Likely not Attorney-General Jeff Sessions, who as Mr. Comey noted, participated in his firing despite the fact that he is supposed to have recused himself from an investigation in which he, too, is implicated. The rot of the Trump administration runs deep, and extends beyond the U.S. borders. In a heartbreaking hearing, James Comey pledged allegiance to a version of the United States that is slipping away.

“A republic, if you can keep it,” Ben Franklin famously said. Mr. Comey tried.”

Well, there you have it. I don’t necessarily agree, mind you, but mark the “necessarily”. Thank you for this, Sarah Kendzior.

We Brits sure know how to have fun! Last night as the sun was settling down behind the mountains on the western horizon, in the gardens of Santa Monica’s very stylish Fairmont Miramar Hotel overlooking the beach, there was a promotion and celebration of all things British as it exists in the fair city of Los Angeles, California.

It was a kind of fancy dress party, inspired and themed by some members of the DOWNTON ABBEY cast who were present and being honored. This is Hollywood, after all. So we “expats” were invited to attend dressed up, if possible, in something suggesting the flapper era of England, circa 1920.

Since the story begins around the time of the S.S.Titanic sinking, and progresses on up into the twenties, there was scope for a wide choice of costume. The only other fancy dress ball I ever attended was as a child when my parents sent me as a choir boy and I won first prize. So I decided to be a man of the cloth, dressed in a cheap RC priest outfit (their robes don’t change an inch), and for good measure took a young friend who came dressed as a prostitute picked up on the way in, and whom I’d brought with me to convert. She was bursting out here and there, torn slip, retro French knickers, suspenders, seamed stockings and all. There we were, arm in arm, and quite a few heads turned.

And so the evening began, with Tin Pan Alley entertainment, tapdancing exhibitions, a lively banjo-led band, and touchy feely dancing. And we know how to enjoy being silly and sexy, as well as serious.

An Irish tourist came running up, fell to his knees, and begged me to hear his confession. He wanted to know where my church was. He was quite serious, if a little drunk on the great spiked Ginger Beer coolers. I told him I was a traveling priest, used a kind of modest curtained pope-mobile, and could come his way on prior notice. He scribbled me his motel address. It was only when I told him to bring his Master Card or cash, that he figured out that I was maybe not what he thought I was. Then I saw a couple of very attractive women sitting in a corner. I asked who they were, and they rather sheepishly confessed they were on the organizing committee, and were — Americans!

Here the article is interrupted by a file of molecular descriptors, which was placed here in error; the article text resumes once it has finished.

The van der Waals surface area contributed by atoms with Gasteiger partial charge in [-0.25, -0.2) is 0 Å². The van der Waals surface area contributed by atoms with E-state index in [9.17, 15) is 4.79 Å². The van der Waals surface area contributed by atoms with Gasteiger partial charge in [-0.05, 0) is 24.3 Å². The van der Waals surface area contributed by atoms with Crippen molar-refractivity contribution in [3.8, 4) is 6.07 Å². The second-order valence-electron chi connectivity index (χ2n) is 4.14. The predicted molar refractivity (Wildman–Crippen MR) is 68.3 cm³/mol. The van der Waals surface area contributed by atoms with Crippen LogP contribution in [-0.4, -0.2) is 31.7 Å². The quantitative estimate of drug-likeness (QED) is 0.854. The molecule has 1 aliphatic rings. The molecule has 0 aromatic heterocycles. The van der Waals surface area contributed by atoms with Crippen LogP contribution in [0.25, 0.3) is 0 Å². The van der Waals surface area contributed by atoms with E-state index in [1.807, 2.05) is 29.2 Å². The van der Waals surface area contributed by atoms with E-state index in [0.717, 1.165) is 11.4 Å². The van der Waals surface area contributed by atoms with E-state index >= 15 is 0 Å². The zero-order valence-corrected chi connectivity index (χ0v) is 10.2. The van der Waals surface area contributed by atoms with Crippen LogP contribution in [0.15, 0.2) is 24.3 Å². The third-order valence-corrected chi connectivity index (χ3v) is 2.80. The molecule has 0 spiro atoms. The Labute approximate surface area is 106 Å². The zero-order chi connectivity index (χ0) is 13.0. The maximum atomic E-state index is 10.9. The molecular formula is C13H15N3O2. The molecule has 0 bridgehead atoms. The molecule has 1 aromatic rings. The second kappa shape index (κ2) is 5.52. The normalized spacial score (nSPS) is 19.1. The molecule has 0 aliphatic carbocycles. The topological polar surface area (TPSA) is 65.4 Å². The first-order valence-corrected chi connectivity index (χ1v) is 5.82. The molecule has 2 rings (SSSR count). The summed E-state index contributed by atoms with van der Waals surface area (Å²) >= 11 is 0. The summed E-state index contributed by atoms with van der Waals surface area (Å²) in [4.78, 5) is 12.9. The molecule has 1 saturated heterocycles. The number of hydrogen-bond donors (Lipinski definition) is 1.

I found again many of my old and dear friends, and we duly swapped cards, past attitudes forgotten and forgiven. Attached to my business card is my California Notary card, designed unsubtly to let people know that I am able to 1. tell the truth, 2. keep secrets, and 3. uphold the law. This is Hollywood.

Famous British companies are well represented, Boots, Jaguar, Cunard and all, and I look forward to wandering around this week in search of having a good time while learning more of the business side of it, which in this economy gets to be the point. But as of this week, with the stock market at all time highs and employment improving, there is hope and a renewing spring-like step in the air. Entrepreneurship is budding.

The Lesula monkey, above, hidden away in the jungles of the Congo, was previously unknown to scientists.

Does he (or she) know something that we don’t?

Let’s take time out, and marvel at the stunning mysteries still waiting to be discovered, and shared, on our amazing planet.

March 20, 2010

Dear old Noel.  After a series of health problems, including heart bypass surgery, strokes and cancers, he finally succumbed to prostate cancer today around noon.

He was a quite a character.  From Dorset, England, he emigrated to the States many years ago, and never lost his Dorset accent.

I first met him at Elysium, Topanga Canyon’s much-missed nudist retreat, where he lived in a little cabin by the pool, and where we had many a long chat, mostly about our sailoring days in the British merchant navy. He drew my logo up above, "Showbiz Meets the Law".

His many friends will miss him, his stories, his writing, his sketching talents, and his skewering caricatures.

This says it better than I can.